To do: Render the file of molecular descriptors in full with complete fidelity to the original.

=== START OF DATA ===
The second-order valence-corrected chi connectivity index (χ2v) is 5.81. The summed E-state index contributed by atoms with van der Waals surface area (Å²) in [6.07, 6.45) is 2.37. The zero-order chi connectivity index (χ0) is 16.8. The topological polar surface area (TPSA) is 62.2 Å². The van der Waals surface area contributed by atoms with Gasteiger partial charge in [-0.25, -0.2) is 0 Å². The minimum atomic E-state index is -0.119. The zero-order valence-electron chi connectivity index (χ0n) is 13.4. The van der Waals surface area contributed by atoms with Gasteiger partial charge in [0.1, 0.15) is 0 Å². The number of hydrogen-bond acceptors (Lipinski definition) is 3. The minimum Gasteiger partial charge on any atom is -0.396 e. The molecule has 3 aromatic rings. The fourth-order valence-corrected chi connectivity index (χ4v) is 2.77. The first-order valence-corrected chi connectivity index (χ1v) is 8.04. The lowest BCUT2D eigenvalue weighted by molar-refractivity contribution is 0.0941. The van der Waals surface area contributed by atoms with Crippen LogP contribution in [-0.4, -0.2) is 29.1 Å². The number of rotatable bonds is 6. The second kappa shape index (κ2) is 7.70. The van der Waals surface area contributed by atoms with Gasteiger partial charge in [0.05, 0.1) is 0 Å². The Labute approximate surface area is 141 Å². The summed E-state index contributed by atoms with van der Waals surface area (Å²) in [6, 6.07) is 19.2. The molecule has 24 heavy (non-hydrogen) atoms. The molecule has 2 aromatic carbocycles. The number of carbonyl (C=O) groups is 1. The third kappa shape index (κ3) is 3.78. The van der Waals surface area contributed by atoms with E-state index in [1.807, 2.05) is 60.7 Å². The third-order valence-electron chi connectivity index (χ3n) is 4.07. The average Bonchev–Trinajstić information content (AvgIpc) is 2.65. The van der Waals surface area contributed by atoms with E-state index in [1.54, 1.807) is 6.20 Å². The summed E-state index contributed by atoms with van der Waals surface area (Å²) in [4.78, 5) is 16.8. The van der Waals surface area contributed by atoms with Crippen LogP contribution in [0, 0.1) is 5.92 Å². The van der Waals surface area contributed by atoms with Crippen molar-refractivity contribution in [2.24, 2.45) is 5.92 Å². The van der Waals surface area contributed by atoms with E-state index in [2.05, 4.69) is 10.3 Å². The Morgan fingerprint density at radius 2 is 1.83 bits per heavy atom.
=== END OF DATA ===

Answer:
The second-order valence-corrected chi connectivity index (χ2v) is 5.81. The summed E-state index contributed by atoms with van der Waals surface area (Å²) in [6.07, 6.45) is 2.37. The zero-order chi connectivity index (χ0) is 16.8. The topological polar surface area (TPSA) is 62.2 Å². The van der Waals surface area contributed by atoms with Gasteiger partial charge in [-0.25, -0.2) is 0 Å². The minimum atomic E-state index is -0.119. The zero-order valence-electron chi connectivity index (χ0n) is 13.4. The van der Waals surface area contributed by atoms with Gasteiger partial charge in [0.1, 0.15) is 0 Å². The number of hydrogen-bond acceptors (Lipinski definition) is 3. The minimum Gasteiger partial charge on any atom is -0.396 e. The molecule has 3 aromatic rings. The fourth-order valence-corrected chi connectivity index (χ4v) is 2.77. The first-order valence-corrected chi connectivity index (χ1v) is 8.04. The lowest BCUT2D eigenvalue weighted by molar-refractivity contribution is 0.0941. The van der Waals surface area contributed by atoms with Crippen LogP contribution in [-0.4, -0.2) is 29.1 Å². The number of rotatable bonds is 6. The second kappa shape index (κ2) is 7.70. The van der Waals surface area contributed by atoms with Gasteiger partial charge in [0.05, 0.1) is 0 Å². The Labute approximate surface area is 141 Å². The summed E-state index contributed by atoms with van der Waals surface area (Å²) in [6, 6.07) is 19.2. The molecule has 24 heavy (non-hydrogen) atoms. The molecule has 2 aromatic carbocycles. The number of carbonyl (C=O) groups is 1. The third kappa shape index (κ3) is 3.78. The van der Waals surface area contributed by atoms with E-state index in [1.807, 2.05) is 60.7 Å². The third-order valence-electron chi connectivity index (χ3n) is 4.07. The average Bonchev–Trinajstić information content (AvgIpc) is 2.65. The van der Waals surface area contributed by atoms with E-state index in [1.54, 1.807) is 6.20 Å². The summed E-state index contributed by atoms with van der Waals surface area (Å²) in [4.78, 5) is 16.8. The van der Waals surface area contributed by atoms with Crippen LogP contribution in [0, 0.1) is 5.92 Å². The van der Waals surface area contributed by atoms with Crippen molar-refractivity contribution in [2.24, 2.45) is 5.92 Å². The van der Waals surface area contributed by atoms with E-state index in [2.05, 4.69) is 10.3 Å². The Morgan fingerprint density at radius 2 is 1.83 bits per heavy atom.